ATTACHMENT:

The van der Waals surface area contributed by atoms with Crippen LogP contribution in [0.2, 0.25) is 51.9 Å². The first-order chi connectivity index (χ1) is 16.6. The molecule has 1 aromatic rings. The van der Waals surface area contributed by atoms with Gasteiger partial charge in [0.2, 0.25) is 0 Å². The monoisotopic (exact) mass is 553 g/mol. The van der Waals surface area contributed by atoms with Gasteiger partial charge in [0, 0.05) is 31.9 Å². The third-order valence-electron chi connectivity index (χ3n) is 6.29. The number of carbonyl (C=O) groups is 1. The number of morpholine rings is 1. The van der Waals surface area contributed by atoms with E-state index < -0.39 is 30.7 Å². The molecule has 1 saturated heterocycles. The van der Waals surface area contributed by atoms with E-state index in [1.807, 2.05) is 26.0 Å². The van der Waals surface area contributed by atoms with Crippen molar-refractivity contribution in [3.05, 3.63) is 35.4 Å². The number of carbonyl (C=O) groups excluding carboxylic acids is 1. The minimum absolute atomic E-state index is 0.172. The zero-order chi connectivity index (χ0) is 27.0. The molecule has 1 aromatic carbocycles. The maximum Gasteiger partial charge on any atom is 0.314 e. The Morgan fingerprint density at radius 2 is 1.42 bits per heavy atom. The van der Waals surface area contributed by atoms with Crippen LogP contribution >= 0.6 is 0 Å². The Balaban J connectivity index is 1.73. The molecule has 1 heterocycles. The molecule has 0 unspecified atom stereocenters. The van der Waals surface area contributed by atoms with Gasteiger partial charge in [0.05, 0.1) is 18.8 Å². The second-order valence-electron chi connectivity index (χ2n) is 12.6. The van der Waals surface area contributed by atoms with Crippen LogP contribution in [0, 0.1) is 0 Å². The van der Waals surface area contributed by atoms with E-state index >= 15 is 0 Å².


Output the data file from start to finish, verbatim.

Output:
The van der Waals surface area contributed by atoms with Crippen LogP contribution in [0.2, 0.25) is 51.9 Å². The first-order chi connectivity index (χ1) is 16.6. The molecule has 1 aromatic rings. The van der Waals surface area contributed by atoms with Gasteiger partial charge in [0.2, 0.25) is 0 Å². The monoisotopic (exact) mass is 553 g/mol. The van der Waals surface area contributed by atoms with Gasteiger partial charge in [0, 0.05) is 31.9 Å². The third-order valence-electron chi connectivity index (χ3n) is 6.29. The number of carbonyl (C=O) groups is 1. The number of morpholine rings is 1. The van der Waals surface area contributed by atoms with E-state index < -0.39 is 30.7 Å². The molecule has 1 saturated heterocycles. The van der Waals surface area contributed by atoms with E-state index in [1.807, 2.05) is 26.0 Å². The van der Waals surface area contributed by atoms with Crippen molar-refractivity contribution in [3.05, 3.63) is 35.4 Å². The number of carbonyl (C=O) groups excluding carboxylic acids is 1. The minimum absolute atomic E-state index is 0.172. The zero-order chi connectivity index (χ0) is 27.0. The molecule has 1 aromatic carbocycles. The maximum Gasteiger partial charge on any atom is 0.314 e. The Morgan fingerprint density at radius 2 is 1.42 bits per heavy atom. The van der Waals surface area contributed by atoms with Crippen LogP contribution >= 0.6 is 0 Å². The Balaban J connectivity index is 1.73. The molecule has 1 heterocycles. The molecule has 0 unspecified atom stereocenters. The van der Waals surface area contributed by atoms with Gasteiger partial charge in [0.05, 0.1) is 18.8 Å². The second-order valence-electron chi connectivity index (χ2n) is 12.6. The van der Waals surface area contributed by atoms with Crippen LogP contribution in [0, 0.1) is 0 Å². The van der Waals surface area contributed by atoms with E-state index >= 15 is 0 Å².